Over the past few months, I’ve been trying to write a comforting column. The thesis was going to be that even though Donald Trump is doing his best to inflame racial division, we are still making gradual progress against racism and racial disparities.
I was going to cite evidence showing a steady decline in racist attitudes. I was going to point to a steady rise in intermarriage rates. In 1967, 3 percent of American newlyweds married outside their race or ethnicity. As of 2015, 17 percent do, including 24 percent of African-American men.
I was going to point out that in 2017, 87 percent of blacks 25 and older had completed high school. I was even going to note some positive economic statistics, too. The black unemployment rate was at a record low (and is now still close). After you control for parental income, black women now out-earn their white counterparts.
In 1960, only 38 percent of black men — measuring by family income — were members of the middle class or above. Today, 57 percent are. In 1960, more than 40 percent of black men lived in poverty. Now only 18 percent do.
Unfortunately, the deeper I dug into the evidence, the more I came to doubt the idea that we are still making progress on race. For every positive statistic indicating racial reconciliation, there was one indicating stagnation or even decay.
Let’s take that statistic about the decline in poverty among black men. It comes from an excellent report by Bradford Wilcox and others at the American Enterprise Institute. As their report shows, the vast bulk of that decline happened between 1960 and 1975. If you look at poverty data since 1980, there’s been little progress, either in black men moving out of poverty or into the middle class.
The recent famous study co-produced by Raj Chetty points to an elemental truth: There is still a strong, steady societal wind pushing against African-American men. Those born into poverty are much less likely to be able to climb out than their counterparts in other races. Those born into affluence are much more likely to fall down the income scale over the course of their lives.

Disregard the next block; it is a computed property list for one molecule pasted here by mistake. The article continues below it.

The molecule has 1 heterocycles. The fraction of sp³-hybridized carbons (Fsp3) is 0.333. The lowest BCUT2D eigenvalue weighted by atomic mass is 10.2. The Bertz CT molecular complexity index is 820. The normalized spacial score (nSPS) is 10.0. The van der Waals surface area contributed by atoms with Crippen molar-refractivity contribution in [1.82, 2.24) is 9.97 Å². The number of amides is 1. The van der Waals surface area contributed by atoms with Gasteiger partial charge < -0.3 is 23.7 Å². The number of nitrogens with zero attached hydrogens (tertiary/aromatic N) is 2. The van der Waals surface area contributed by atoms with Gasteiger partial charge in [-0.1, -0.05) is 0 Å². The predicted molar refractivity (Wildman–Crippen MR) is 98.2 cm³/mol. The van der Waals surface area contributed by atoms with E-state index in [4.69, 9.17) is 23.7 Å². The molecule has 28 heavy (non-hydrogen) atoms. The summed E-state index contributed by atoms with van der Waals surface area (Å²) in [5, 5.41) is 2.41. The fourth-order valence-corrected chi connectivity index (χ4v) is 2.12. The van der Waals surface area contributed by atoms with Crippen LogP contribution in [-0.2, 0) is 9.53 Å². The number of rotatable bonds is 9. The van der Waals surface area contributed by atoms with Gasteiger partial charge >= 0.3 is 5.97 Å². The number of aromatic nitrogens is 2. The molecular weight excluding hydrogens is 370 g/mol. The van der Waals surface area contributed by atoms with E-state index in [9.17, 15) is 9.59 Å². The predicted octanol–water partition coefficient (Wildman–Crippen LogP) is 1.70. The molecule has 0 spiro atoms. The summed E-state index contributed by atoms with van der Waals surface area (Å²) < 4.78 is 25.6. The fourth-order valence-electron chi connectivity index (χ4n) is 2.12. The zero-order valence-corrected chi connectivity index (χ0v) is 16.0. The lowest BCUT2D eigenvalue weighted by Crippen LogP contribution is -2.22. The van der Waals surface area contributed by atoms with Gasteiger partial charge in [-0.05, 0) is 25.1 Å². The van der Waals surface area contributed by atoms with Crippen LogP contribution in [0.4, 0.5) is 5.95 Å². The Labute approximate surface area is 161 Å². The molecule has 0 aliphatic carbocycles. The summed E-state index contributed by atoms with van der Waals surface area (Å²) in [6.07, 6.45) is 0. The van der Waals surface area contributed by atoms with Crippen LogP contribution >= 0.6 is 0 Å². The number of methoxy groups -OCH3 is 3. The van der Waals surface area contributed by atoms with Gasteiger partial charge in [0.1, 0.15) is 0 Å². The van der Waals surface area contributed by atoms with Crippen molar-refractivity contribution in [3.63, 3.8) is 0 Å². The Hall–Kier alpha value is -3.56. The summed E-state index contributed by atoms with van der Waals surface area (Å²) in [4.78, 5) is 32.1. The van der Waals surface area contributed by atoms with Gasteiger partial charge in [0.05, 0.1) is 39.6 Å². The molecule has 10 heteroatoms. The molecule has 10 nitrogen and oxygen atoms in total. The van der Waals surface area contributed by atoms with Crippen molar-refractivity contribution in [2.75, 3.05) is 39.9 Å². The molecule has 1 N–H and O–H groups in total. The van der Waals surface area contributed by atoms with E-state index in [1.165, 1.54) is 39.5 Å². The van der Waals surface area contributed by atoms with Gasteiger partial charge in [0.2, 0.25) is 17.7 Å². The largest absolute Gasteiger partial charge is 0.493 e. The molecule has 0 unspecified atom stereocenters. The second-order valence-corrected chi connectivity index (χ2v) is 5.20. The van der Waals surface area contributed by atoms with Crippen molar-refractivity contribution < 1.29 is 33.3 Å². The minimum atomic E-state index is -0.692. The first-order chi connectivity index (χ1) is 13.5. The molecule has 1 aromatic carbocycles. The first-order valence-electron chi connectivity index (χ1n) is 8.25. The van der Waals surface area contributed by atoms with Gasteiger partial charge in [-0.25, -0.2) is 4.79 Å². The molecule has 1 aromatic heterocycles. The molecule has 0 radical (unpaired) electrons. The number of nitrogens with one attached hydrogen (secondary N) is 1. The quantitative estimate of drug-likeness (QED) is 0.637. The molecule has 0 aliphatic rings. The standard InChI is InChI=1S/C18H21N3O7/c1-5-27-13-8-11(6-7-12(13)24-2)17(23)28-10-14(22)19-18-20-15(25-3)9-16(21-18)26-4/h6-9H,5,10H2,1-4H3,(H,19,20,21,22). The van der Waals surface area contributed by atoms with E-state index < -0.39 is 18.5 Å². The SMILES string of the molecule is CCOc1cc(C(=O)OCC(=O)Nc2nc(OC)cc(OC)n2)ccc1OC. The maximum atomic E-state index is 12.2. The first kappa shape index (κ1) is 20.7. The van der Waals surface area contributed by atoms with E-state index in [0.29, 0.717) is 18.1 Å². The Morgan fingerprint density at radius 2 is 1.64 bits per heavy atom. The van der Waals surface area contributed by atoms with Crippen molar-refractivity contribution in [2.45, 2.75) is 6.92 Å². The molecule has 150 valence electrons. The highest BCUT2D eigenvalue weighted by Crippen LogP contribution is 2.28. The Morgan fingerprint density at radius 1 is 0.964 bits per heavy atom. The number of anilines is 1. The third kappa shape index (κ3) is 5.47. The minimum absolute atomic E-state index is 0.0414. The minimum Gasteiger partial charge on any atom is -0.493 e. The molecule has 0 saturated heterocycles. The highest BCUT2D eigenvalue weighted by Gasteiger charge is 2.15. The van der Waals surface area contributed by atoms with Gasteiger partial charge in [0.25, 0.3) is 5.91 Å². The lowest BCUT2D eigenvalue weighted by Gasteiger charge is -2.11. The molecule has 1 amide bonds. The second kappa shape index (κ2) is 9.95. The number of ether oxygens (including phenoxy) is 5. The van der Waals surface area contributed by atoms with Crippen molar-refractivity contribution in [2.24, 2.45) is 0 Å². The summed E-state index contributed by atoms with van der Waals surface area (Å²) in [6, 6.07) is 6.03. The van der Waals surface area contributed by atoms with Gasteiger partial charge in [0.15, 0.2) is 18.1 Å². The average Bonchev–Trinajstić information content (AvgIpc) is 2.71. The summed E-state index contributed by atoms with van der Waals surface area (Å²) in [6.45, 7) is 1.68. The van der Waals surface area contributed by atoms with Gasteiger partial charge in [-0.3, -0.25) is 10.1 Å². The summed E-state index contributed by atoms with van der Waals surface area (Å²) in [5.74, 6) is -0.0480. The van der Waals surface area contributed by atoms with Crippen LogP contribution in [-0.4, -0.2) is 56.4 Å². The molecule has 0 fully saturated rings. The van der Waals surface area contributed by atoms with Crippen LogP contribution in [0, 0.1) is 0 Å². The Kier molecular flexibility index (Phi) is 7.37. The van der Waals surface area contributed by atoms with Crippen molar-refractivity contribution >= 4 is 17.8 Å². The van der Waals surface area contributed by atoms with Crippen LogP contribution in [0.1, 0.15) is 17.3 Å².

When it comes to segregation, the story is even worse. One of the things we’ve learned over the past decades is that place really matters — the nature of your neighborhood and surroundings.
American neighborhoods are desegregating slightly, but the situation is worse for children. Black and Hispanic children are more likely to be segregated than minority adults.
Schools are resegregating, too. The percentage of black students attending schools that are 90 to 100 percent minority went down in the South in the 1970s and 1980s, but now is shooting up.
Even the workplace is showing signs of regression. Big companies are still reasonably integrated, but newer, smaller businesses are more segregated.
As a nation we seem to have lost all enthusiasm for racial integration. A culture of individualism has led people to focus less on the components of each community. We have settled into a reality that is separate and unequal, and we seem not too alarmed about that.
I’d say the correct response to all this is an attitude I encounter a lot among people who are working in these communities, which you might call left on structural racism and right on cultural accountability.
That is to say, the left-wingers have it correct when they point to the systems of oppression that pervade society: the legacy of residential segregation; the racist attitudes in the workplace that demonstrably make it much harder for African-American men to get jobs; the prejudices — in the schools, in the streets and in the judicial system — that make it much more likely that African-American males will be punished, incarcerated and marginalized.
But conservatives are right to point to the importance of bourgeois norms. Three institutions do an impressive job of reducing racial disparity: the military, marriage and church. As the AEI study shows, black men who served in the military are more likely to be in the middle class than those who did not. Black men who attended religious services are 76 percent more likely to attain at least middle-class status than those who did not.
As Chetty’s research shows, the general presence of fathers — not just one’s own — in the community is a powerful determinant of whether young men will be able to rise and thrive.
We’ve fallen into a bogus logjam in which progressives emphasize systems of oppression and conservatives emphasize cultural norms. Both critiques are correct. If we’re going to do something about this appalling retrogression on race, we probably need to be radical on both ends.